Thank Jared, I made the correction.
Thanks to all for sharing their sacred space. Thanks very much YAJ #2 fro the wonderful quote from Joshua Chamberlain. I have been told by many people that Gettysburg has a feel to it that is indescribable.
In response to #3, I have to wonder if they overlap or are not the same.
It seems Bushman in his comments at the conference says sacred space is a place where we do something. This can be a mosque where people pray or a Mormon temple where people are anointed or endowed. Bushman also talked about actual work done by people like cleaning and it being clean in the sacred space and this is a part of its sacredness. Maybe Jared could add more to this. I am not sure I agree with him on this, but I think it is important to think about the activity that goes on. The reverent way the guides take you through the Kirtland Temple is part of the experience. The discussion the missionaries present in the particular rooms I mentioned are all centered on spiritual ideas and events.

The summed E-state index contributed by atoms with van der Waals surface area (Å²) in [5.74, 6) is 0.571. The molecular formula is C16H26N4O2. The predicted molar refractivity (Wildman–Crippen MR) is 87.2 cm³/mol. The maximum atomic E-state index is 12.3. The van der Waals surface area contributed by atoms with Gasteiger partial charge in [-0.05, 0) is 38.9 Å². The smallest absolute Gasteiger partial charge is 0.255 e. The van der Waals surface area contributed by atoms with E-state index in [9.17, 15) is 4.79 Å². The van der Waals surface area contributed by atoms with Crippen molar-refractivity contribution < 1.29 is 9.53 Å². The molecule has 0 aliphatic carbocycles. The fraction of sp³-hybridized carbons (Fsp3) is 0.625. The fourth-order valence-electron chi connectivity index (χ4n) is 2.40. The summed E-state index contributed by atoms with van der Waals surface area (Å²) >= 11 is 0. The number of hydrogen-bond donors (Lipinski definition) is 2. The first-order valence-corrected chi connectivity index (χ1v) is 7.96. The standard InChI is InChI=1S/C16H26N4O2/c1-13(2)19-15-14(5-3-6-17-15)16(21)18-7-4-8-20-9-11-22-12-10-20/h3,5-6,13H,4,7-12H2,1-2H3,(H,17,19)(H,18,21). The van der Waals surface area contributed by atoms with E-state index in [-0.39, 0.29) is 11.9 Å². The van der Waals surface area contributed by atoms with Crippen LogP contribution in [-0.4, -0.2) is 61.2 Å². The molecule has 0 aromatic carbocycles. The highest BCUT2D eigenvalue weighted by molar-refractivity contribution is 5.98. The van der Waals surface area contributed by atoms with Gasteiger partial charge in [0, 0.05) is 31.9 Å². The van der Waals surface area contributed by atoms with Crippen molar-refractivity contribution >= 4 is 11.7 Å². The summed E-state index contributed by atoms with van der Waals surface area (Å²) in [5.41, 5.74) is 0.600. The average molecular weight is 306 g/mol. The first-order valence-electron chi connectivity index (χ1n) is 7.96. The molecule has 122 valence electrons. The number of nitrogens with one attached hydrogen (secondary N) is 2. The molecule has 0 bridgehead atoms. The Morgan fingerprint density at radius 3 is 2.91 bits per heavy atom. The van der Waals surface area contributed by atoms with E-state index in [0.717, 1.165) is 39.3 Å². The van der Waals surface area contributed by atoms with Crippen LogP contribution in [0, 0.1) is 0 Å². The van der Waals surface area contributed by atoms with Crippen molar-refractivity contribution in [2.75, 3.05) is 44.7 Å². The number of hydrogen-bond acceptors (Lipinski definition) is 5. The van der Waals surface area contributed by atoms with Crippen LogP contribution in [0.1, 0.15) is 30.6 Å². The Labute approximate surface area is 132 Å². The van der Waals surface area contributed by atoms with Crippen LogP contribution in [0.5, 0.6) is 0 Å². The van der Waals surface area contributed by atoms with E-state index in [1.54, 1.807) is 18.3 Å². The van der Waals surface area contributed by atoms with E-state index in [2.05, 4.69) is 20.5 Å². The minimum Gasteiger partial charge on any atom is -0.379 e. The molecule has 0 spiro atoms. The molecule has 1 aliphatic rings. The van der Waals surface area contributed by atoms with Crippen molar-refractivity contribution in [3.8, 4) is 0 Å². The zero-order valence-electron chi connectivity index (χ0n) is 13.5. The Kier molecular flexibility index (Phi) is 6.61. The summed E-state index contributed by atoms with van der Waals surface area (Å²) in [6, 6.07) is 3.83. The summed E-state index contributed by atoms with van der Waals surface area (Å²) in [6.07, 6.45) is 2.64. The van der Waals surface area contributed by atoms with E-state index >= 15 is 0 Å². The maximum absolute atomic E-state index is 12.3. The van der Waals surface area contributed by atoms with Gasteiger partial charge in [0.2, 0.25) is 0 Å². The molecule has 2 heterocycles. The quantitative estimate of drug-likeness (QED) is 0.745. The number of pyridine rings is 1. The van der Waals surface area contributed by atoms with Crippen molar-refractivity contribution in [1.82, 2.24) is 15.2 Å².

I suppose my experience in the Kirtland Temple would not have been as powerful if it was just a pile of rubble. Yet it still would have been hallow ground and sacred space because of what happened there in the past and what that past means to me.
I believe sacred space and hallowed ground are synonomous. (Moses’ burning bush, for example, was both.) It seems that any space where a supreme effort has been made for Good, a special spirit lingers. My first experience with this sensation was as a high schoool student on Temple Square, pondering the efforts to build the Tabernacle and Temple. I’ve since felt the same spirit visiting the great cathedrals and quiet country churches of England, at the WWII Cemetary in Hawaii, at Arlington, and occasionally in nature.
RE#2, I believe Lincoln said at Gettysburg “we cannot dedicate, we cannot further this ground. The brave men, living and dead, who struggled here have consecrated it far above our poor power to add or detract.” Where great spiritual and/or emotional struggles have occured, something remains–for better or worse.
Un-holy spaces also exist IMO where violent crimes occur, the Nazi death camps, etc.